Before creating a birth plan I had no idea what an episiotomy was. As I went through the checklist I did some research so that I had as much information as possible and knew what could happen during labour. The birth plan gave me the gift of knowledge, which actually gave me confidence going into labour.

2. It taught me some new things

While doing research into a birth plan I learned the acronym B.R.A.I.N. This stands for Benefits, Risks, Alternatives, Intuition, Nothing. While I knew if given a choice I wanted to do whatever the medical professional thought was best for baby and me – It was good to know that I had choices and gave me the information I needed to ask the right questions if I needed to.

3. Creating the plan helped me find ways to stay calm during labour 

While filling out my birth plan they asked questions like do I want music playing or any candles burning – this helped me think of things I could do in the labour room that could help keep me calm during delivery.

4. It helped me ask my doctor the right questions 

Filling out my birth plan online asked some questions I never even thought of or highlighted concerns that I had never heard of and so it gave me the right tools to be able to ask my doctor questions ahead of labour so thatI had all the answers and tools.

Like I have said in some of my other posts everyone’s pregnancy journey and birth are different and so having a birth plan ready to go might be right for you – for me the actual birth plan wasn’t necessary but it did help in other ways prepare me for birth.

But at the end of the day just remember you got this mommas

xo

Mia

 

How to know if you’re doing a good job as a parent

Last night we spent 4 hours in the ER because Max had a spider bite that wasn’t looking great. It turns out it got infected and he had cellulitis. I cried the whole way home saying I was a bad mother for letting this happen to him – full well knowing there was nothing I could of done to prevent it.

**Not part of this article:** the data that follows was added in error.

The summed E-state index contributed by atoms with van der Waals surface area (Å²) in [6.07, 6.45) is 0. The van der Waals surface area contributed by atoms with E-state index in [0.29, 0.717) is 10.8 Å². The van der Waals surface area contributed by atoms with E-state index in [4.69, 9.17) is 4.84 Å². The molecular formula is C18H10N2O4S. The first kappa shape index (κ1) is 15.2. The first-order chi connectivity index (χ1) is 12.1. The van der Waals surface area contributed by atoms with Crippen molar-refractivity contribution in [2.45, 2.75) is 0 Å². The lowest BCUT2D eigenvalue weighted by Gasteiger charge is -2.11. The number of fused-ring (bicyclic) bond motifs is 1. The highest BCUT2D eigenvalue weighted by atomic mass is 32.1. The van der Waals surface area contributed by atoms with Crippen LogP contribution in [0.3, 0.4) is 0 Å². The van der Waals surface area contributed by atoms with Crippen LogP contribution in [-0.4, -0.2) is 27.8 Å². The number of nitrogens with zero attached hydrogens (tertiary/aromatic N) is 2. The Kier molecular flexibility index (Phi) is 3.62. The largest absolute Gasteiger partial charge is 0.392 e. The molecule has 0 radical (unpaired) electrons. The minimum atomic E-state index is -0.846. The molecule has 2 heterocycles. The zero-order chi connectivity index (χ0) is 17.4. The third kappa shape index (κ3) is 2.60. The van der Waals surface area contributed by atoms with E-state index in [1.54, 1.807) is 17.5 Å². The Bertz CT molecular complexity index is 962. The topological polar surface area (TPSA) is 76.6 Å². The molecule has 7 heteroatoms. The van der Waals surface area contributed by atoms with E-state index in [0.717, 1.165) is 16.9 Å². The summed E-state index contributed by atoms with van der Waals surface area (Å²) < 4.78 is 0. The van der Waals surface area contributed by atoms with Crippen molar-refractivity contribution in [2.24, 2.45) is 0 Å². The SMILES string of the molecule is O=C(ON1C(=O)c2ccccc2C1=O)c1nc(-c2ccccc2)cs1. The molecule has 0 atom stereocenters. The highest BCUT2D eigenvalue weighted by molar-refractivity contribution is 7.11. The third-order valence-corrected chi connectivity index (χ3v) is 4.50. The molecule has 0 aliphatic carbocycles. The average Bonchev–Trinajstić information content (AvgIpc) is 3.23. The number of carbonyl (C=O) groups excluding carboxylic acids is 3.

Becoming a parent is one of the most significant decisions you will ever make in your life. So far these two months have been the hardest yet most rewarding of my life, and since there is no handbook on it – it can be hard to  know if you are doing a good job or not, trust me most times you are even if it doesn’t feel like it. So I wanted to share some tips I have picked up in the short few months I have been a mom that I believe show you are doing a great job! 

1) You Are Loving And Supportive

One of the most important things a parent can do is provide love and support to their child. If you are always there for them, both emotionally and physically, then you are doing a great job! Children need both emotional and physical support to thrive. If you can provide that for your child, they will be very grateful!

 

2) You Are A Good Role Model

Children learn by watching their parents. If you want your child to grow up to be a good person, it is essential to set a good example for yourself. Be kind, patient, and understanding with your child, and they will likely follow suit. It is also essential to teach them right from wrong; this will help them make good decisions when they are older.

 

3) You Are Looking After Their Health

It is essential to look after your child’s health, both physical and mental. This means ensuring they are eating healthy foods, getting enough exercise, and getting enough sleep. It is also vital that their vaccinations are up to date and that they visit the doctor regularly. If you can do all of these things and take them to clinics, like CBD medical, then you are doing a great job as a parent!

 

4) You Respect Your Child’s Privacy

It is essential to respect your child’s privacy, even if they are still young. This means that you should not invade their space or read their diary without permission. It is also essential to allow them to have some independence and make their own decisions, as long as they are not putting themselves in danger. Respecting your child’s privacy will show them that you trust and care about them.

 

5) You Are Involved In Their Life

Another sign of a great parent is being involved in their child’s life. This means attending school functions, knowing what they are interested in, and being there for them when they need you. It is also essential to provide guidance and support and allow your child to make their own mistakes. If you can do all of these things, then you are doing a good job!

 

6) You Are A Good Listener

A good parent is a good listener. If you are always there for your child and will listen to them without judgment, then you are definitely doing a great job! It is essential to be patient and understanding when your child is talking to you. This will help them feel comfortable coming to you with anything they need to talk about.